A thoracic surgery residency is where any aspiring surgeon learns how to do a lot by doing little. “Minimally invasive” is a word you’ll hear a lot when thoracic surgery comes up and it takes between three to six years to get to a level where you can perform complex, life-saving surgeries with precise incisions assisted by cameras, surgical lenses and robotic arms. There are two ways you can enter a thoracic surgery residency. One way is to do a first and then apply. But some programs are categorical and include a before you advance to the thoracic-specific modules. This article will go into detail about what’s involved in a thoracic surgery residency and how you can get into the various thoracic surgery residency programs available in the US and Canada.
According to the latest NRMP Match Data there were 138 applicants for 49 Thoracic Surgery Residency positions in the most recent match. There is a 100% match rate for this residency specialty – so all 49 spots were filled!
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Thoracic surgeries occur anywhere between your abdomen and the base of your neck, the area of your body known as the thorax. Since there are so many vital organs and body systems contained within the thorax, thoracic surgeons help treat a wide array of conditions dealing with the heart, lungs, esophagus, windpipe and diaphragm. Because thoracic surgeries are usually performed to treat heart conditions, the specialty is closely related to cardiology. Many of the programs listed here combine the two as cardiothoracic surgery.
Thoracic surgery is also closely tied to other types of surgery, such as vascular surgery. All these surgical specialties are interconnected and it may be hard to distinguish one from the other, but for this article we’ll only focus on what thoracic surgeons are most known for, although you should keep in mind that the lines between them are not so clear cut. Thoracic surgeons perform open heart surgeries and lung transplants, but so do vascular surgeons sometimes, depending on the patient and their particular case.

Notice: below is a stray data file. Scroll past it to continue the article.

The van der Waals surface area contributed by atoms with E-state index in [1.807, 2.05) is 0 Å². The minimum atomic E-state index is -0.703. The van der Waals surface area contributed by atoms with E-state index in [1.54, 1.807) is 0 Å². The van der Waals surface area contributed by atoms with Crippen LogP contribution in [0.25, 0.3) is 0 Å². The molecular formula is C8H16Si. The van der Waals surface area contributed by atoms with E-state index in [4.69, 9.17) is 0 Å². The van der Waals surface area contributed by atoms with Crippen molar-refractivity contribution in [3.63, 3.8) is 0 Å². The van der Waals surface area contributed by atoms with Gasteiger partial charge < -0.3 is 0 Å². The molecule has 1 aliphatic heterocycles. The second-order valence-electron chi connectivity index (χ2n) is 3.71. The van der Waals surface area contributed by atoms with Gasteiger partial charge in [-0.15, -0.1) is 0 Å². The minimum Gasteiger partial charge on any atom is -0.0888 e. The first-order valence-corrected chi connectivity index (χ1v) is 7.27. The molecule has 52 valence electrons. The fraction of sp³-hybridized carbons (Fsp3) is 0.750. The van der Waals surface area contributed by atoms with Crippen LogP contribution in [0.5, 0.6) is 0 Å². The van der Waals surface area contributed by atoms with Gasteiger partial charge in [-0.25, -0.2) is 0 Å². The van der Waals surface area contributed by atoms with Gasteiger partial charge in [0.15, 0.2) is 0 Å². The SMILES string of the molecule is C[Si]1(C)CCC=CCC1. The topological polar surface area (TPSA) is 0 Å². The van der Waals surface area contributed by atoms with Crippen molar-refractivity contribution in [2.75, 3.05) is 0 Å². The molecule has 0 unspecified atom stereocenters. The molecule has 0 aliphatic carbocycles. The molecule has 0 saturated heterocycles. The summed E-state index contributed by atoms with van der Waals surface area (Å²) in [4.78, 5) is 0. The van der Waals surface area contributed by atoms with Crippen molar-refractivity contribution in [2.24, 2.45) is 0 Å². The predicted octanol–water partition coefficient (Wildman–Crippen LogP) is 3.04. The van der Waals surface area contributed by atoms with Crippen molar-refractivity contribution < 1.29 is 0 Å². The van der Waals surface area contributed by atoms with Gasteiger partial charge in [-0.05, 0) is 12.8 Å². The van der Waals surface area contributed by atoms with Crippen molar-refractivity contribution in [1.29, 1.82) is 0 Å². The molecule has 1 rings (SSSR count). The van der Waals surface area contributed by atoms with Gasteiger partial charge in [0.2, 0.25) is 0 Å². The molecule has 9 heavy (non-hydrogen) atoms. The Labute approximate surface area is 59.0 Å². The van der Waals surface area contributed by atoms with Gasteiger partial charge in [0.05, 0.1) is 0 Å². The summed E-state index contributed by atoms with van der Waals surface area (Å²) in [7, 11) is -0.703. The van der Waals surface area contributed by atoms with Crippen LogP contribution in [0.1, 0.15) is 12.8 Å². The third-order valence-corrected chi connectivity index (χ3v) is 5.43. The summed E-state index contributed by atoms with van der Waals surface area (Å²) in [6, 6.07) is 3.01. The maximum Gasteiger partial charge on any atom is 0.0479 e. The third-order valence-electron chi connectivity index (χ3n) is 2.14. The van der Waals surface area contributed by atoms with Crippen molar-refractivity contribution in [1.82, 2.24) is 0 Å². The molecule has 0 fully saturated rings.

Thoracic surgeons can enter specific tracks in their residency programs to focus only one particular system or organ within the thorax whether it be the heart, lungs, or chest wall. But even with training in a specific sub-specialty, thoracic surgeons still rely on other surgeons, doctors, nurses and physician assistants to help address every patient’s unique history and condition.
As a thoracic surgeon, you’ll also rely heavily on technology, which is a distinction unique to the specialty. A skilled thoracic surgeon takes years to be able to coordinate with the various tools and implements used in modern thoracic surgeries, the most common of which is video-assisted thoracoscopic surgery (VATS). This type of surgery is for both diagnostic and therapeutic uses. But the scope of the thorax and all its inter-related systems means that you’ll also being using other technological means to heal various conditions from blocked arteries, lung cancer, heart disease and hernias.